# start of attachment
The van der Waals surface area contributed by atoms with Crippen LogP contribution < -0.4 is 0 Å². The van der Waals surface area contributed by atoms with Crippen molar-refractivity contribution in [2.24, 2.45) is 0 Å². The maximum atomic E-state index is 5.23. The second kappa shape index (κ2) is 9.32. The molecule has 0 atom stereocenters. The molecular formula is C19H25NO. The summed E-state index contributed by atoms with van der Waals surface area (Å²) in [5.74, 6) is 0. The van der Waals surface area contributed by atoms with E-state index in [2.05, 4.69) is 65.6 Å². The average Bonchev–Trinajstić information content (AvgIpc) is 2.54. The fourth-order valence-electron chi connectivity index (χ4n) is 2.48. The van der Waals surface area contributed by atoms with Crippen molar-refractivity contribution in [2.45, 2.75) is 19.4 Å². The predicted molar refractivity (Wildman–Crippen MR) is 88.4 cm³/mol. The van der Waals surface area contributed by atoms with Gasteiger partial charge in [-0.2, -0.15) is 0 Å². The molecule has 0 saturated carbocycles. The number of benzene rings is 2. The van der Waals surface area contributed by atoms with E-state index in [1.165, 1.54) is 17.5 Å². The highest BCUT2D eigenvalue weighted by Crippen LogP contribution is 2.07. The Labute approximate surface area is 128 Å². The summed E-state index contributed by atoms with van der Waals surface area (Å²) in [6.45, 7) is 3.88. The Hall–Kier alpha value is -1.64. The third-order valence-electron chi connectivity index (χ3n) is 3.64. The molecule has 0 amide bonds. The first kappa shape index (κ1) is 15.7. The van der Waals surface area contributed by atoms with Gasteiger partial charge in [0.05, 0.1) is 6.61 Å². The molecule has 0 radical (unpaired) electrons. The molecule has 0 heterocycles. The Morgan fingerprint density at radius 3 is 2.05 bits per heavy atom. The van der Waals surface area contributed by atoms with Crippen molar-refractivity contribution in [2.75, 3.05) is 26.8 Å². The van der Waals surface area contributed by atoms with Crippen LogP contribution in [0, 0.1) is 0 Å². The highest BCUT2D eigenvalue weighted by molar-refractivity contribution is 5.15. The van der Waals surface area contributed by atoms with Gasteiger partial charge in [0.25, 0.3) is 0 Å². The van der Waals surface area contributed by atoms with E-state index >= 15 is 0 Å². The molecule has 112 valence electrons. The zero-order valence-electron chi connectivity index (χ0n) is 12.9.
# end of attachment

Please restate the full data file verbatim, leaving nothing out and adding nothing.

The van der Waals surface area contributed by atoms with Crippen LogP contribution < -0.4 is 0 Å². The van der Waals surface area contributed by atoms with Crippen molar-refractivity contribution in [2.24, 2.45) is 0 Å². The maximum atomic E-state index is 5.23. The second kappa shape index (κ2) is 9.32. The molecule has 0 atom stereocenters. The molecular formula is C19H25NO. The summed E-state index contributed by atoms with van der Waals surface area (Å²) in [5.74, 6) is 0. The van der Waals surface area contributed by atoms with E-state index in [2.05, 4.69) is 65.6 Å². The average Bonchev–Trinajstić information content (AvgIpc) is 2.54. The fourth-order valence-electron chi connectivity index (χ4n) is 2.48. The van der Waals surface area contributed by atoms with Crippen molar-refractivity contribution in [2.45, 2.75) is 19.4 Å². The predicted molar refractivity (Wildman–Crippen MR) is 88.4 cm³/mol. The van der Waals surface area contributed by atoms with Gasteiger partial charge in [-0.2, -0.15) is 0 Å². The molecule has 0 saturated carbocycles. The number of benzene rings is 2. The van der Waals surface area contributed by atoms with E-state index in [1.165, 1.54) is 17.5 Å². The highest BCUT2D eigenvalue weighted by Crippen LogP contribution is 2.07. The Labute approximate surface area is 128 Å². The summed E-state index contributed by atoms with van der Waals surface area (Å²) in [6.45, 7) is 3.88. The Hall–Kier alpha value is -1.64. The third-order valence-electron chi connectivity index (χ3n) is 3.64. The molecule has 0 amide bonds. The first kappa shape index (κ1) is 15.7. The van der Waals surface area contributed by atoms with Gasteiger partial charge in [0.05, 0.1) is 6.61 Å². The molecule has 0 radical (unpaired) electrons. The molecule has 0 heterocycles. The Morgan fingerprint density at radius 3 is 2.05 bits per heavy atom. The van der Waals surface area contributed by atoms with Crippen molar-refractivity contribution in [2.75, 3.05) is 26.8 Å². The van der Waals surface area contributed by atoms with Crippen LogP contribution in [0, 0.1) is 0 Å². The highest BCUT2D eigenvalue weighted by molar-refractivity contribution is 5.15. The van der Waals surface area contributed by atoms with Gasteiger partial charge in [0.25, 0.3) is 0 Å². The van der Waals surface area contributed by atoms with E-state index >= 15 is 0 Å². The molecule has 112 valence electrons. The zero-order valence-electron chi connectivity index (χ0n) is 12.9.